Telogen effluvium
Telogen effluvium
Telogen effluvium

Pattern hair loss (androgenetic alopecia)

Pattern hair loss is due to genetic programming or hormonal influences. It is also called androgenetic alopecia because it is influenced by androgens.

Pattern alopecia is apparent in about 50% of individuals by the age of 50 years.

Male balding
Male pattern balding
Female balding
Female pattern balding
Female balding
Severe female pattern balding
Pattern balding

Hair shaft abnormalities

Hair shaft defects can be inherited and congenital, or acquired due to disease or injury (eg excessive brushing, hair pulling [trichotillomania], hair dryer heat, relaxing chemicals, bleach). See African hair practices.

Hair shaft abnormalities are diagnosed by dermatoscopy or microscopic examination of the hair, and sometimes by scanning electron microscopy. They include:

Dermatological disease

Conditions resulting in reversible patchy hair thinning, poor hair quality and bald patches include:

Tinea capitis
Tinea capitis
Psoriasis
Psoriasis © R Suhonen
Seborrhoeic dermatitis
Seborrhoeic dermatitis
Hair loss due to scalp conditions

Systemic disease

Systemic diseases resulting in reversible patchy hair thinning, poor hair quality and bald patches include:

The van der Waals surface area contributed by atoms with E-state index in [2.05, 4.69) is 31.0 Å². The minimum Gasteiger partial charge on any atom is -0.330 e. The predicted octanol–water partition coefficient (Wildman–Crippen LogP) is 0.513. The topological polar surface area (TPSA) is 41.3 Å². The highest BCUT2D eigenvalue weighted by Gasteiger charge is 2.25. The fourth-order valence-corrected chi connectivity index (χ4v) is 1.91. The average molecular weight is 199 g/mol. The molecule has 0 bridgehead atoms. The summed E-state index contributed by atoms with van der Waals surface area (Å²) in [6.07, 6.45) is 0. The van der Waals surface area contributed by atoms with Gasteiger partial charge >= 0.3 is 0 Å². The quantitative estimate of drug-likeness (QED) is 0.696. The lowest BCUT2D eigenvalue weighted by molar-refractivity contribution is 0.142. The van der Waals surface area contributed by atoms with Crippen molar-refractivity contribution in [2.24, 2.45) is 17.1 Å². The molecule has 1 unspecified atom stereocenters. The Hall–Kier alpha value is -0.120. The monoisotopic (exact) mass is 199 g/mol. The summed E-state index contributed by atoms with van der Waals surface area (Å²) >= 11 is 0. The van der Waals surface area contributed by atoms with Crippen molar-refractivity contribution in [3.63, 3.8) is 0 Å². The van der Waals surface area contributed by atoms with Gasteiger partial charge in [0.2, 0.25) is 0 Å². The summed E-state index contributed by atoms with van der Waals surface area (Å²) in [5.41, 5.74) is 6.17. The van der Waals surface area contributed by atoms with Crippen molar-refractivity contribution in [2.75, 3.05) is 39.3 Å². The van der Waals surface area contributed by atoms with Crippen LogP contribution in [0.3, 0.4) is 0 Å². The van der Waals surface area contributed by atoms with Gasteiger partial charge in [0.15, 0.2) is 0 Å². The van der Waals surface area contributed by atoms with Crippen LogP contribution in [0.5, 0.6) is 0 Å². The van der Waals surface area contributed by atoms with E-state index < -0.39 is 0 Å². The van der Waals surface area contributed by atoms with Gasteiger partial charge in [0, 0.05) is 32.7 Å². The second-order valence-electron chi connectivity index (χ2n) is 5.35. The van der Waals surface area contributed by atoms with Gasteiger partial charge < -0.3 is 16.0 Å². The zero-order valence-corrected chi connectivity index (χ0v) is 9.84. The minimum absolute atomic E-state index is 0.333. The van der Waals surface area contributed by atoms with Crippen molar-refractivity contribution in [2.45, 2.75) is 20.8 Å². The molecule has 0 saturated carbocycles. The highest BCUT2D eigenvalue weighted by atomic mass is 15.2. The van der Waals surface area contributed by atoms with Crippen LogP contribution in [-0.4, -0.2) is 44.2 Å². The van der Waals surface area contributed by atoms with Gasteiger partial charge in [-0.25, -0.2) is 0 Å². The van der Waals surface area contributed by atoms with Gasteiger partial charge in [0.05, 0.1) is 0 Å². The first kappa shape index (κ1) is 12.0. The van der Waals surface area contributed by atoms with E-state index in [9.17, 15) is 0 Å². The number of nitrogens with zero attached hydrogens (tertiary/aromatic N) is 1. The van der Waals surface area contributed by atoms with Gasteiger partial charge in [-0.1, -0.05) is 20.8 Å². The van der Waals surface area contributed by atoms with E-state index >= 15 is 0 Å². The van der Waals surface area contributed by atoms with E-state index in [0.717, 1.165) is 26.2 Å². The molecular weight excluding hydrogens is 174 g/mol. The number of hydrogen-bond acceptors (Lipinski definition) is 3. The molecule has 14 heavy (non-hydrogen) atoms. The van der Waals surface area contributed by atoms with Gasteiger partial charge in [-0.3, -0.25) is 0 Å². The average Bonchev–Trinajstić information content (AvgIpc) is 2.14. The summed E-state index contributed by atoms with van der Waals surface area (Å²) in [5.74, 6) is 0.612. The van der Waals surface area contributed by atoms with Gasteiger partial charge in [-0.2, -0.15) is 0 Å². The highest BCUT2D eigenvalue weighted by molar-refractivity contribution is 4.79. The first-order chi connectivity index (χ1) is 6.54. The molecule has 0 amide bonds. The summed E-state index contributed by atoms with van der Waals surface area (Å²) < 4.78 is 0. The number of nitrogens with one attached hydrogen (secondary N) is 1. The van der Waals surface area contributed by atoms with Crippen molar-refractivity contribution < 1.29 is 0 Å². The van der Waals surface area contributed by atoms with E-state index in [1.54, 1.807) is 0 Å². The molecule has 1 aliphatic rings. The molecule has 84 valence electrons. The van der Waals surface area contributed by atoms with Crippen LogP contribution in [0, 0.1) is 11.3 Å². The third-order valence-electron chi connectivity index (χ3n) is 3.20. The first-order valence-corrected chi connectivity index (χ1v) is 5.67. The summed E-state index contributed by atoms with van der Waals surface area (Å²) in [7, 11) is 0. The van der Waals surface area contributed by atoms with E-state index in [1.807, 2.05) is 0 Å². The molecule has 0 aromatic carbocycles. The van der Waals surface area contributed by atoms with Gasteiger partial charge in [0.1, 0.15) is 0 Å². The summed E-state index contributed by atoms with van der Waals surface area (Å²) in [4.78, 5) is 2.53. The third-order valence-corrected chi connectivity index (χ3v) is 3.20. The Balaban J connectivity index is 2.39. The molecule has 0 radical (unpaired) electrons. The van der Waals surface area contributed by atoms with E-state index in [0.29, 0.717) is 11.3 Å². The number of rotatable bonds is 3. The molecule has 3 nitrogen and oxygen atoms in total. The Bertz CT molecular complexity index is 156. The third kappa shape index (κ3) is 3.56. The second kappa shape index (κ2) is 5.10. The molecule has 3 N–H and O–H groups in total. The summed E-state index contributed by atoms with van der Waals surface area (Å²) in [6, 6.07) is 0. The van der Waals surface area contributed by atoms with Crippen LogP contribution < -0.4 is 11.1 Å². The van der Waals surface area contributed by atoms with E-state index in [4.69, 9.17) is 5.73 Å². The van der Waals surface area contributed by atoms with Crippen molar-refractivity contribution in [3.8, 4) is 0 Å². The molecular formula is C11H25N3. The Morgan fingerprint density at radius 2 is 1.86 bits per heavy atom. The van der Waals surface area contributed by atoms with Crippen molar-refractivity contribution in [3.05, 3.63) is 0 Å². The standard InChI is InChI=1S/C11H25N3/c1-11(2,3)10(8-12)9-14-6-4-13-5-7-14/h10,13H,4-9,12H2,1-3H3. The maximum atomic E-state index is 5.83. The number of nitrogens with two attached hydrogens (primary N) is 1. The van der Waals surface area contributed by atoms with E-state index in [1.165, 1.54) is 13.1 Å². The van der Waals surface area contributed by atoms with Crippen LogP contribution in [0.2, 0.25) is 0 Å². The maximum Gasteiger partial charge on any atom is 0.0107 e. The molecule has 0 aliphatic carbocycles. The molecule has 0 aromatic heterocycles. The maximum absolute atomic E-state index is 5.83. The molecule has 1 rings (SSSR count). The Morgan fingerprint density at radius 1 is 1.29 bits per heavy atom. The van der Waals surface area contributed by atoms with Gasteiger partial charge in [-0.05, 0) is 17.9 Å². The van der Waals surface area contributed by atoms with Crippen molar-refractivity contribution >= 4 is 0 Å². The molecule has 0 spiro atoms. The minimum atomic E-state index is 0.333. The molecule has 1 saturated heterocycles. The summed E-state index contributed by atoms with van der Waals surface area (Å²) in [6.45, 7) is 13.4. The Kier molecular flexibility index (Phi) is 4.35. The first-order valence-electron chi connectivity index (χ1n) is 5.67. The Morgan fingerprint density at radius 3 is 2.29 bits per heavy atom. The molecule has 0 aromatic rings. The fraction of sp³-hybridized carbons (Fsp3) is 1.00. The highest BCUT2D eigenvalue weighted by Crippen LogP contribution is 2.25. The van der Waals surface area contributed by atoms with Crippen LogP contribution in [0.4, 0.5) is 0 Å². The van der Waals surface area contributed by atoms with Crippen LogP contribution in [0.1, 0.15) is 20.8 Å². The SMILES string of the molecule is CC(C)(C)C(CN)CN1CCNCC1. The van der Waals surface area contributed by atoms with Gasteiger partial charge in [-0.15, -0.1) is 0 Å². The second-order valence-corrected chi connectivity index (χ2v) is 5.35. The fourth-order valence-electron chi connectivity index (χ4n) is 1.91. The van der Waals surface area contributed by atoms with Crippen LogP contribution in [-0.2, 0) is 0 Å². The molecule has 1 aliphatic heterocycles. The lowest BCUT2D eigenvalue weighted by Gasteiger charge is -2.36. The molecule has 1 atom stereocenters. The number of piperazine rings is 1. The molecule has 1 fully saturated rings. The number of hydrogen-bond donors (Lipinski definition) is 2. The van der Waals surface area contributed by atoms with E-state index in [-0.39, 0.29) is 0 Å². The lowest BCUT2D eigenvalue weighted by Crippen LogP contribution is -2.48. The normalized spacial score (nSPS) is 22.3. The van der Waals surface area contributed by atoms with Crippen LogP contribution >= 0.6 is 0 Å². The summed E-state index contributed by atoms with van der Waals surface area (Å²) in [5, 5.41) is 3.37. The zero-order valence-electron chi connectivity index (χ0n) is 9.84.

Destructive inflammatory skin diseases

Inflammation in the dermis or subcutaneous tissue may injure the hair follicle resulting in localised bald patches in which there are no visible follicles; this is called scarring alopecia or cicatricial alopecia.

Traumatic causes of scarring alopecia may be due to:

Trichotillomania
Trichotillomania
Trichotillomania
Trichotillomania
Traction alopecia
Traction alopecia
Image supplied by Dr John Adams
Traumatic forms of alopecia

Infections causing scarring alopecia include:

Inflammatory skin diseases causing scarring alopecia include:

Pseudopelade of Brocq is a condition in which there are localised areas of the scalp in which hair follicles have disappeared without visible inflammation.

Discoid lupus
Discoid lupus erythematosus
Folliculitis decalvans
Folliculitis decalvans
Lichen planopilaris
Lichen planopilaris
Scarring alopecia

Complications of hair loss

Whatever the type of hair loss, it may be extremely distressing and embarrassing, reducing quality of life and causing psychosocial problems. Loss of normal scalp hair increases the risk of:

How is hair loss diagnosed?

A careful history and full skin examination can generally result in the correct diagnosis. Additional tests may include:

What is the treatment for hair loss?

Treatment depends on the diagnosis.

How can hair loss be prevented?

Most types of hair loss cannot be actively prevented. However, it is prudent to avoid injury to the hair shaft.

What is the outlook for hair loss?

The outlook for hair loss depends on the diagnosis. Scarring alopecia is permanent.

Related information

References:

On DermNet NZ:

Other web sites:

Books:

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Author: Honorary Associate Profesor Amanda Oakley, Dermatologist, Hamilton, New Zealand, 1998. Updated December 2015.